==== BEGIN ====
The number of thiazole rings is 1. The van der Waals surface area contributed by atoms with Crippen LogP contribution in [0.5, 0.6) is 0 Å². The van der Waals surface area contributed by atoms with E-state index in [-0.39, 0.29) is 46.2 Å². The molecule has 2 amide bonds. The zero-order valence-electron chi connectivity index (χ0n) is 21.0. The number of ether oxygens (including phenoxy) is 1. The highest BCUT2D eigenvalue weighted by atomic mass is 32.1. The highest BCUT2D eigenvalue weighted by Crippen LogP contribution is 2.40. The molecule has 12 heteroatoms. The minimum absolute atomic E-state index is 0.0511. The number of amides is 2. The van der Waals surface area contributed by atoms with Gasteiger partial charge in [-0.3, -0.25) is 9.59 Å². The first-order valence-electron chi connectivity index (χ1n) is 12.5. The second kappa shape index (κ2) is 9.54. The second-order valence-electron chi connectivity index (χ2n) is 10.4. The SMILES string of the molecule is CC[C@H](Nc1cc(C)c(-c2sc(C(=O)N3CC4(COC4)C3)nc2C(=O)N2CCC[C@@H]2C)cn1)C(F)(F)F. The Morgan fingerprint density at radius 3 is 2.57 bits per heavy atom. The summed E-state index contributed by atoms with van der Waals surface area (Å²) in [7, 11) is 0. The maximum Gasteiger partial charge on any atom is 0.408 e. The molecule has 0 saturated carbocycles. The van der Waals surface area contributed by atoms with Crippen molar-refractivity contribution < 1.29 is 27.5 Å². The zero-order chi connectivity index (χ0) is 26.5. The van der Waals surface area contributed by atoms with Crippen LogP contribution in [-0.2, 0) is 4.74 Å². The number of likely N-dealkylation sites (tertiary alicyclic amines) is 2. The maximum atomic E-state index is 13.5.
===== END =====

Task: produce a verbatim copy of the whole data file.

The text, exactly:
The number of thiazole rings is 1. The van der Waals surface area contributed by atoms with Crippen LogP contribution in [0.5, 0.6) is 0 Å². The van der Waals surface area contributed by atoms with E-state index in [-0.39, 0.29) is 46.2 Å². The molecule has 2 amide bonds. The zero-order valence-electron chi connectivity index (χ0n) is 21.0. The number of ether oxygens (including phenoxy) is 1. The highest BCUT2D eigenvalue weighted by atomic mass is 32.1. The highest BCUT2D eigenvalue weighted by Crippen LogP contribution is 2.40. The molecule has 12 heteroatoms. The minimum absolute atomic E-state index is 0.0511. The number of amides is 2. The van der Waals surface area contributed by atoms with Gasteiger partial charge in [-0.3, -0.25) is 9.59 Å². The first-order valence-electron chi connectivity index (χ1n) is 12.5. The second kappa shape index (κ2) is 9.54. The second-order valence-electron chi connectivity index (χ2n) is 10.4. The SMILES string of the molecule is CC[C@H](Nc1cc(C)c(-c2sc(C(=O)N3CC4(COC4)C3)nc2C(=O)N2CCC[C@@H]2C)cn1)C(F)(F)F. The Morgan fingerprint density at radius 3 is 2.57 bits per heavy atom. The summed E-state index contributed by atoms with van der Waals surface area (Å²) in [7, 11) is 0. The maximum Gasteiger partial charge on any atom is 0.408 e. The molecule has 0 saturated carbocycles. The van der Waals surface area contributed by atoms with Crippen molar-refractivity contribution < 1.29 is 27.5 Å². The zero-order chi connectivity index (χ0) is 26.5. The van der Waals surface area contributed by atoms with Crippen LogP contribution in [-0.2, 0) is 4.74 Å². The number of likely N-dealkylation sites (tertiary alicyclic amines) is 2. The maximum atomic E-state index is 13.5.